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Cerne Abbas Giant
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Quick Facts on the Cerne Abbas Giant

Short URL
gohist.co/s/318994
Names
Cerne Abbas Giant
Address
Cerne Abbas
Location
Cerne Abbas  locality
Dorset  county
England  country
United Kingdom  country
Europe  continent
Main date(s)
unknown
Tags
Coordinates
50.813694° N, 2.474740° W

Description of the Cerne Abbas Giant

The Cerne Abbas Giant is a figure of a club-weilding naked man on a grassy hillside to the north of the village of Cerne Abbas. He has a very prominent penis, a disproportionately small head, and a simple, almost comical face that doesn't match the fierceness of his form.

The Giant is 180 feet (55 m) tall and 167 feet (51 m) wide. In his right hand, he wields a knobbed club 120 feet (36.5 m) long. His left hand is outstretched and strangely long, and may have once held a severed head or lion skin.

The giant was made by cutting away the grass to reveal the underlying white chalk then adding a chalk infill (periodically restored over the years). The trench is 1 foot wide and 1 foot deep.

Above the Giant's left shoulder is a small square earthwork called the Trendle, which has been dated to the Iron Age. Its purpose is uncertain, but it is widely thought to be the site of an ancient temple.

There are many theories about the identity of the Cerne Abbas Giant. One common interpretation is that he is a prehistoric or Celtic fertility god or symbol. There is a mound below the Giant's now-empty left hand, which could be a remnant of a severed head - this was a common ancient Celtic religious symbol. Adding credence to this theory is that another hillside chalk drawing, the White Horse of Uffington, is thought to date from this early period. And the Trendle, an earthwork on the hill above the Giant, has been dated to the Iron Age.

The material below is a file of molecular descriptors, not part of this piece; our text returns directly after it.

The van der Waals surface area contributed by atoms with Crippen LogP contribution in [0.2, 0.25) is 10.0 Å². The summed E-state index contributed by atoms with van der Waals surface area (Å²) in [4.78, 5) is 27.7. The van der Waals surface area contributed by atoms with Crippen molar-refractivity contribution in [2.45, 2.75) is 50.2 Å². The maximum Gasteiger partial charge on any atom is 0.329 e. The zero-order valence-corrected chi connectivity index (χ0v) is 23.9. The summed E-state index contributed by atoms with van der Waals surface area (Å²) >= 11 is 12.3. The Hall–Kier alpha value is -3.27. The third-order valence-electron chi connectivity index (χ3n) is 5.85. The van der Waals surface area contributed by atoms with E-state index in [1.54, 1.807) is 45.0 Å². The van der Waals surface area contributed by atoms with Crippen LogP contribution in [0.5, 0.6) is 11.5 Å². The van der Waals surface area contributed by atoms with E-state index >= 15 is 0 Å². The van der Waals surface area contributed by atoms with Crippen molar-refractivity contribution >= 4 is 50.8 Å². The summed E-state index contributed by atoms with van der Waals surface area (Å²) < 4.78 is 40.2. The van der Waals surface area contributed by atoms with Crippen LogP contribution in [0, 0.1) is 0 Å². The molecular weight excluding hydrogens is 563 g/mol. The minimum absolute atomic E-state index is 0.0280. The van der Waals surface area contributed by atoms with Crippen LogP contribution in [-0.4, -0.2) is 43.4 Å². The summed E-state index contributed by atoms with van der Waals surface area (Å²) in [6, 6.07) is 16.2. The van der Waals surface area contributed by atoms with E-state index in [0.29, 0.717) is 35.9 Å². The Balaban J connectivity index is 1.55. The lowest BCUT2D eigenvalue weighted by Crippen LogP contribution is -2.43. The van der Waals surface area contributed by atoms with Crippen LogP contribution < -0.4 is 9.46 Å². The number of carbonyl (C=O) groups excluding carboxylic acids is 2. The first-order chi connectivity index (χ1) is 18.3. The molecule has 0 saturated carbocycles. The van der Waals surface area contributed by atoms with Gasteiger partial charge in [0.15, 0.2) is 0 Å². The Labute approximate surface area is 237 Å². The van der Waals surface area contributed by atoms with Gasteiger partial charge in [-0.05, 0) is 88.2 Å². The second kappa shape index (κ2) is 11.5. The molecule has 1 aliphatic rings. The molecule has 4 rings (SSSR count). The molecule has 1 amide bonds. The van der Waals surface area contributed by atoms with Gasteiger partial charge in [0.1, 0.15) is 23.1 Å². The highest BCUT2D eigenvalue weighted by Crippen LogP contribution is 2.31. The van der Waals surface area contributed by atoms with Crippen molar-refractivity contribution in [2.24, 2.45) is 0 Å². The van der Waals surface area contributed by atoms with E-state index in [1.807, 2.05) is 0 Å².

Another possibility is that the Cerne Abbas Giant is the Greco-Roman hero Hercules. Hercules was often depicted naked with a club in his right hand and a lion skin draped over his left shoulder - and scientific tests suggest there might once have been something draped over the Giant's left side. There is also a collection of Roman terracotta statues depicting the Giant in the Museum of Arles in France. If the Giant is Hercules, he may have been drawn during the reign of Emperor Commodus (180-93), who believed himself to be a reincarnation of Hercules and revived the hero's cult.

A third theory is that the Giant was drawn by the Benedictine monks of the nearby Cerne Abbey. It may not be the sort of drawing one expects from monks, but a similar figure once existed close to the Benedictine Priory at Wilmington in Sussex. In addition, this theory could explain why the apparently pagan image was allowed to survive so close to a major monastery. Of course, a later date for the Giant would explain this, too.

Departing from all these theories of an early date is the interesting possibility that the Cerne Abbas Giant is actually a 17th-century parody of Oliver Cromwell. In 1774, Rev. John Hutchins claimed the Giant was created by Lord Denzil Holles, the owner of the hill from 1642 to 1666, to satirize the puritanical rule of Oliver Cromwell. Cromwell was mockingly referred to as "England's Hercules" by his enemies.

Academic study aside, popular belief has long had it that the Cerne Abbas Giant is an aid to fertility, and that lovemaking within the figure's prominent male organ assists in conception. In addition, young women used to sleep on the Giant, preferably within the phallus, to ensure a future marriage. For hundreds of years, it was local custom to erect a maypole within the nearby earthwork known as the Trendle (see below), where childless couples would dance to promote fertility.

Giant Hill is fenced off to prevent erosion to the figure, but you can walk around the Giant and above the Trendle on the Giant Hill footpath, which is easily reached from the parking area or the village. The figure is difficult to make out from close up, but the walk is well worth it to inspect the chalk trenches and admire the beautiful views of the Dorset countryside from the top of the hill.

Holly Hayes
October 27, 2011

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